Several economists have proposed a way to level the financial playing field between employer and individual health insurance markets.
Are Americans getting their money’s worth with the current subsidies allowed under the Affordable Care Act (ACA) in the employer and individual markets? Can subsidies more efficiently maximize coverage, minimize premiums, and hold costs in check?
Tax exemptions currently cost approximately $250 billion annually in lost tax revenue and have been criticized for favoring higher-earning Americans and giving preferential treatment to employer-sponsored insurance over individual insurance.
In Health Affairs, Evan A. Saltzman, a doctoral student in healthcare management and economics at the University of Pennsylvania’s Wharton School, and coauthors Christine Eibner, of the RAND Corporation, and Alain C. Enthoven, professor emeritus in the Graduate School of Business at Stanford University, analyzed 3 options for “leveling the financial playing field” between employer and individual health insurance markets.
“The subsidy structures for employer-sponsored insurance and the Marketplaces are very different,” the authors wrote. “Low-income individuals are eligible for the largest Marketplace subsidies, while subsidies for employer-sponsored insurance are largest for higher-income workers.”
They found that the best option would use the subsidy formula employed in the insurance marketplaces under the ACA for both the individual and employer-sponsored insurance markets—and additionally requires the subsidy to be at least $1250 without an upper income limit on subsidy eligibility imposed—which could expand insurance coverage and reduce individual market premiums relative to the ACA with no additional federal spending.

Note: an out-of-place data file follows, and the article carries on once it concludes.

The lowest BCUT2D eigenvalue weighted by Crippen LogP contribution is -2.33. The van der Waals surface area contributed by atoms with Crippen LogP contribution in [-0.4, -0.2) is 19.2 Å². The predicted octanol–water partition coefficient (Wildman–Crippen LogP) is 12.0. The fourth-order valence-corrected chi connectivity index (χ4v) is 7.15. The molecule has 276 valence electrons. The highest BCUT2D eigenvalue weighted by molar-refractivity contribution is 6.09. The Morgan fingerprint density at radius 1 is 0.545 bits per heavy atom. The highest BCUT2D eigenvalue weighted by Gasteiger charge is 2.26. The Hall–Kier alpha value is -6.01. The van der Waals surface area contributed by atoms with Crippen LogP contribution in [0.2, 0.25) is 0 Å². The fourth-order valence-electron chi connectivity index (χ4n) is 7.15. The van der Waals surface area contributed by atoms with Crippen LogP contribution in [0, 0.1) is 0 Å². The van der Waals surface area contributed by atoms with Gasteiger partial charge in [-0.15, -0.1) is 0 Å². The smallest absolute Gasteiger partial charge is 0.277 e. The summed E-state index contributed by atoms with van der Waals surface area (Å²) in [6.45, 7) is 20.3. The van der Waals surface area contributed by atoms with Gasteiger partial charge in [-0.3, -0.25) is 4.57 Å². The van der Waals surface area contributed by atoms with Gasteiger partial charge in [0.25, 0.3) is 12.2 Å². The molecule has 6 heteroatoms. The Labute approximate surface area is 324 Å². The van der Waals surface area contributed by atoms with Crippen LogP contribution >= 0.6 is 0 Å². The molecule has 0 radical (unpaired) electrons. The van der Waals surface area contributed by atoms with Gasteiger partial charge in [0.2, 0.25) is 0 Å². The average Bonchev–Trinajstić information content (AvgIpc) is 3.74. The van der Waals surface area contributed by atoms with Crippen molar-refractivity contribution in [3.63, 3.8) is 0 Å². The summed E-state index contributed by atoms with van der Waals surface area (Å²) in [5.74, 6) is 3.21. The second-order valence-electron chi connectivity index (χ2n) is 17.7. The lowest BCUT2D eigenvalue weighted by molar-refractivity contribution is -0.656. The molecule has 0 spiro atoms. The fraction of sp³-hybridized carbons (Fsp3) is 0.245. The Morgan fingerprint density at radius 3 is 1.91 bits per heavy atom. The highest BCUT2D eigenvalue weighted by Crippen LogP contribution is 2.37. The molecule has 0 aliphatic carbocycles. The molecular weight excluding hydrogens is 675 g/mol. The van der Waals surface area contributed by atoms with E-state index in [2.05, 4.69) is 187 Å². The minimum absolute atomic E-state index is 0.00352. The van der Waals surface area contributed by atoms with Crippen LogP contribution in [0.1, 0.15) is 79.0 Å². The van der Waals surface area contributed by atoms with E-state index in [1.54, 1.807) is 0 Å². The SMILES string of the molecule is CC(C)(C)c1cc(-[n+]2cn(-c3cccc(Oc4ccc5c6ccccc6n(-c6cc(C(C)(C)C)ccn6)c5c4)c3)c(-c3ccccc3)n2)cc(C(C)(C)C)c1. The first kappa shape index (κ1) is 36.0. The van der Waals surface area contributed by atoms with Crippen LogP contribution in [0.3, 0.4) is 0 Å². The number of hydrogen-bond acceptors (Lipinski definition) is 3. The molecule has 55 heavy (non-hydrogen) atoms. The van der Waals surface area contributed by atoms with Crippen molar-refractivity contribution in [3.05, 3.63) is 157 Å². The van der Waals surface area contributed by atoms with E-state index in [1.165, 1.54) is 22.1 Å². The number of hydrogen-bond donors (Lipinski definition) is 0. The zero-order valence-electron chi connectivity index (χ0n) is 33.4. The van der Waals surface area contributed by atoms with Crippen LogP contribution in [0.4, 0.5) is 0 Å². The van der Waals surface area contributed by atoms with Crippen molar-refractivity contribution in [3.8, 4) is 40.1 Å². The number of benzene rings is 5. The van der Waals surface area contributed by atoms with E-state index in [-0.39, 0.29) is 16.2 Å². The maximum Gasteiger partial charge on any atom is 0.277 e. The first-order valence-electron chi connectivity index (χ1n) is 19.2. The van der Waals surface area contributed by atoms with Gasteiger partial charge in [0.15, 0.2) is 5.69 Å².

They also investigated replacing the employer coverage tax exclusion with an alternative that uses the progressivity of the tax code to allocate subsidies, and a third alternative that implements a flat tax credit. None of the models allowed individuals with incomes below poverty to receive subsidies.
The authors conclude that a flat tax credit that is neither progressive nor correlated with a premium leaves behind low-income and older people, and the current ACA subsidy approach insufficiently incentivizes younger and healthier people to enroll because its subsidies are highly progressive and linked to the premium.
The authors recommend a phase-in period of the new subsidy approach if undertaken to soften some of the potential shocks involved with implementation and provide time to make adjustments as needed.
“‘Leveling the playing field’ makes for a good sound bite, but it implies that someone’s subsidy level is going down,” the authors concluded. “Policy makers will need to address this political trade-off if constructive reforms are to be made.”